They may rail against an unfriendly investment environment, but Europe’s network operators keep digging deeper to pay for the likes of 4G and superfast broadband. A recent report from the European Commission said EU telecoms revenue declined in 2013 yet investment grew.
Even arch-critics of Europe’s regulators – Cesar Alierta and Vittorio Colao, the respective chief executives of Telefonica and Vodafone Group – have sanctioned enormous increases in network spending. (more…)
More M&A involving mobile operators looks on the cards. According to Ernst & Young’s recently-published H1 2013 report on the M&A sector, 35 per cent of company executives surveyed – from all industry sectors, not just telecoms – said they were likely to pursue acquisitions. That compares with just 25 per cent who thought the same a year ago.
The consulting firm further found that 65 per cent of executives expected the global economy to improve over the coming year, up from a miserly 22 per cent a year ago. Growing confidence in the economic outlook should make boardrooms less reticent about taking the M&A plunge.
Softening M&A attitudes will auger well for some mobile operators. It’s often said M&A is one of the few areas of human activity where it pays to be victim. Deep-pocketed predators (or at least ones that can get their hands on plenty of debt financing) invariably boost the share price of their intended target when word gets out. (more…)
Getting rid of EU premium roaming charges sounds great for the consumer, but is it good for the mobile industry? European travellers, bruised by ‘bill shock’, are unlikely to care about that. If they can pay the same rates abroad as they do at home, what is there not to like?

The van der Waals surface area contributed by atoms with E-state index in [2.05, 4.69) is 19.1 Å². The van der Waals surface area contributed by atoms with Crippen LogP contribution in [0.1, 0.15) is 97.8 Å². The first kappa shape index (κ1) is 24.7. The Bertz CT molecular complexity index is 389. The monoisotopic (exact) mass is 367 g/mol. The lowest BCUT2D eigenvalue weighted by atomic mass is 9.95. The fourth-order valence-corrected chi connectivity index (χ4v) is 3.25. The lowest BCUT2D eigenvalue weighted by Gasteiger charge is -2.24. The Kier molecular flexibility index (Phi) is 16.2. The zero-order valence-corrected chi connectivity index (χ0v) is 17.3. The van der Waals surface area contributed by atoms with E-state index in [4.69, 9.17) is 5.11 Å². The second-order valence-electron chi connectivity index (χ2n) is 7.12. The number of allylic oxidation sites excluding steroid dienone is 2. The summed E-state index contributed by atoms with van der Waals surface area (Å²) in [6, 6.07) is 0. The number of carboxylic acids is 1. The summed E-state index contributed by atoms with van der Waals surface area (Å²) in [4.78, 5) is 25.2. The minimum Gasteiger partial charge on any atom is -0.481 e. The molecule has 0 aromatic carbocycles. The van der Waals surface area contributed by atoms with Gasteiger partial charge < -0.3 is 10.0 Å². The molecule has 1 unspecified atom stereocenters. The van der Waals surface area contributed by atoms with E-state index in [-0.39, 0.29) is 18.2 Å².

India’s mobile sector got a share-price bounce recently. Bharti Airtel and Vodafone India, the country’s two biggest operators, reported encouraging top-line numbers for the quarter ended June. With voice and data revenue climbing, is it possible that the Indian mobile market – so long plagued by razor-thin margins and a volatile investment climate – has turned a corner?
The short answer is no. While increases in service revenue are welcome, helped by a growing 3G subscriber base, there are still too many market uncertainties to say with any conviction that India’s operators – many of which are carrying heavy debt – are out of the woods. (more…)
Europe’s national regulators tend to like having at least four mobile network operators (MNOs). The more infrastructure competition there is, they reason, the more consumers are likely to benefit from lower prices and service innovation.
Ofcom, the UK telecoms regulator, bent over backwards to make sure 4G spectrum auction rules would result in at least four MNOs each having enough wireless frequencies to offer what it believes would be a “viable” high-speed data service nationwide. Other European Union (EU) national regulators have been equally assiduous in setting aside 4G spectrum for a fourth player. There are signs, however, that regulatory attitudes – both at a national and European level – are softening. (more…)